The project may be able to meet code by destroying and existing homes and businesses. But doing so is not part of the published option. If the project team changes the scope of work then there are many more new options to be considered.
To close out the anecdote that started this post; when I presented the results of the engineering analysis to the project manager I was not exactly the most popular person in the room because it resulted in cancellation of the project. But never at any time was there any question that we had made the right decision.
As discussed in previous posts we are writing a White Paper entitled The Ashland Third Main-Line: Unsafe, Destructive and Costly. Details are available here and here. Part of that White Paper includes a review of train incidents that provide lessons learned for the Rail project. One of those incidents was the derailment and fire that occurred in the Texas Panhandle on June 28th 2014. Unlike the Lynchburg event this tragedy resulted in three fatalities and one injury.
This Panhandle incident was caused by a head-on collision between two BNSF freight trains in northwest Texas. Because the event is so recent very little authorized information as to its causes are available. As agencies such as the NTSB (National Transportation Safety Board) publish their reports we will update this post.
Here is what we know so far.
The event occurred on June 28th 2016 in the morning. It was daylight; weather conditions were normal.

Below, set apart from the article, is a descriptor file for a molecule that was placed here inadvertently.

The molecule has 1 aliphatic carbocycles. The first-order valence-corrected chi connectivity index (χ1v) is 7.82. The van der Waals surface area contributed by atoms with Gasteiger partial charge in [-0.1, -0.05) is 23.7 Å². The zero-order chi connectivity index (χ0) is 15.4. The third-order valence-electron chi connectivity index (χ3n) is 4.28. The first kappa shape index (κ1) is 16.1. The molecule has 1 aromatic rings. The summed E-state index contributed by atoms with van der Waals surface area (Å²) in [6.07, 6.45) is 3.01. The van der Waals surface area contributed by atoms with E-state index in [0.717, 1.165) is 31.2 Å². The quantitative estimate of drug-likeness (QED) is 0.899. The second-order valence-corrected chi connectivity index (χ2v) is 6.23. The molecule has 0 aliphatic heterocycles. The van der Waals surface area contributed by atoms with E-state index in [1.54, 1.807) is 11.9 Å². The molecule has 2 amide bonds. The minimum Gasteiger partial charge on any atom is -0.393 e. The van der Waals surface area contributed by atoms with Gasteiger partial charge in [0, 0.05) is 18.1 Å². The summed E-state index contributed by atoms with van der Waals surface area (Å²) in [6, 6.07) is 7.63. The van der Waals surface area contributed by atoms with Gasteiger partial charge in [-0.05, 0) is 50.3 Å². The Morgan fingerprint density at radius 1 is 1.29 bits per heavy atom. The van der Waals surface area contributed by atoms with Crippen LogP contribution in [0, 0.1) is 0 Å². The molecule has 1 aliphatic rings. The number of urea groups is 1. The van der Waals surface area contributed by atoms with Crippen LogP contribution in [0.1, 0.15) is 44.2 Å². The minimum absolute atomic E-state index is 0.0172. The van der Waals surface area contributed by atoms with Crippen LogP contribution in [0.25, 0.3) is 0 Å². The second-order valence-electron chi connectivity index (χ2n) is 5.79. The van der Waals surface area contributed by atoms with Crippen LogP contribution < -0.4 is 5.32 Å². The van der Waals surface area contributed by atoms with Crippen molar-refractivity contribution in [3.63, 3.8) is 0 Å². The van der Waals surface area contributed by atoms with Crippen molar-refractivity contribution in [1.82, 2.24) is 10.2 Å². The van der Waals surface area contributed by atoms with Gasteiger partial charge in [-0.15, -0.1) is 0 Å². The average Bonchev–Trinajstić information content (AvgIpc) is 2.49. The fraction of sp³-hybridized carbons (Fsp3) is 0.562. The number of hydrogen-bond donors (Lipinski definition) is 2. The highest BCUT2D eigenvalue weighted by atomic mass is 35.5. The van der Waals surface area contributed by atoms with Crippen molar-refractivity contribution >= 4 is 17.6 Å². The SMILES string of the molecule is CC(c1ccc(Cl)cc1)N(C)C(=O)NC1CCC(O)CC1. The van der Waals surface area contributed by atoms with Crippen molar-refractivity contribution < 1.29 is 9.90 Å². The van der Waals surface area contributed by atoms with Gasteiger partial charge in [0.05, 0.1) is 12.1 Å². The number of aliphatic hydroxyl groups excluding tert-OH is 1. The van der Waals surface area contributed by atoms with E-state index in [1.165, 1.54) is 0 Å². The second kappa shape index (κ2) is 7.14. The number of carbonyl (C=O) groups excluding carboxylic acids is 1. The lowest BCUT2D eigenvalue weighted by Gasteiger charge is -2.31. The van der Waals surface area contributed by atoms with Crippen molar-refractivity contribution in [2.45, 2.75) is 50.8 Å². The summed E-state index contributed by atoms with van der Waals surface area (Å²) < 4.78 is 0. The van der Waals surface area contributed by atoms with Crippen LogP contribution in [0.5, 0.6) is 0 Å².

The location was about 25 miles northwest of Amarillo, Texas.
It is reported, but not confirmed, that the speed limit in the area was 70 mph.
Neither train included chemical tank cars. Nevertheless the diesel fuel in the locomotives caught fire and burned for hours. From pictures of the event it appears as if the freight cars also burned. Freight cars were scattered quite a long way from the tracks.
Each locomotive had two crew members. Three of them died, the fourth jumped from the train before the impact and survived.
It is reported that the fire fighters did not have the foam systems needed to suppress a diesel fire, which is why the fire burned for so long.
We are looking at these events to see what lessons can be applied to the proposed third rail project.
As can be seen from the pictures, the event took place in a sparsely populated area. Had it occurred in Ashland there would have been major property damage and a significant chance of injury or even fatalities to members of the public.
Although chemical tank cars present the greatest risk, fire is a major hazard to do with any train.
Clearly the existing situation in which trains travel through a densely populated area on tracks that were built long before modern codes were promulgated poses a high level of risk. Adding a third rail to this already congested area and then increasing the number of freight trains by nearly 100% over the next 30 years increased risk to an unacceptable level.
One final thought about this incident is to do with personal safety. If you yourself are close to an event such as this what should you do?
In our post Immediate Response to a Vapor Release we described what to do if you are exposed to a leak of toxic gas from a ruptured tank car (move across, not down wind). This Panhandle event provides another lesson — if an emergency is about to happen run away. The only survivor of this event was the locomotive operator who jumped out before the impact.
In general if you are involved in an event such as this get away from the scene. You can do little to help and you are a distraction to the trained emergency responders.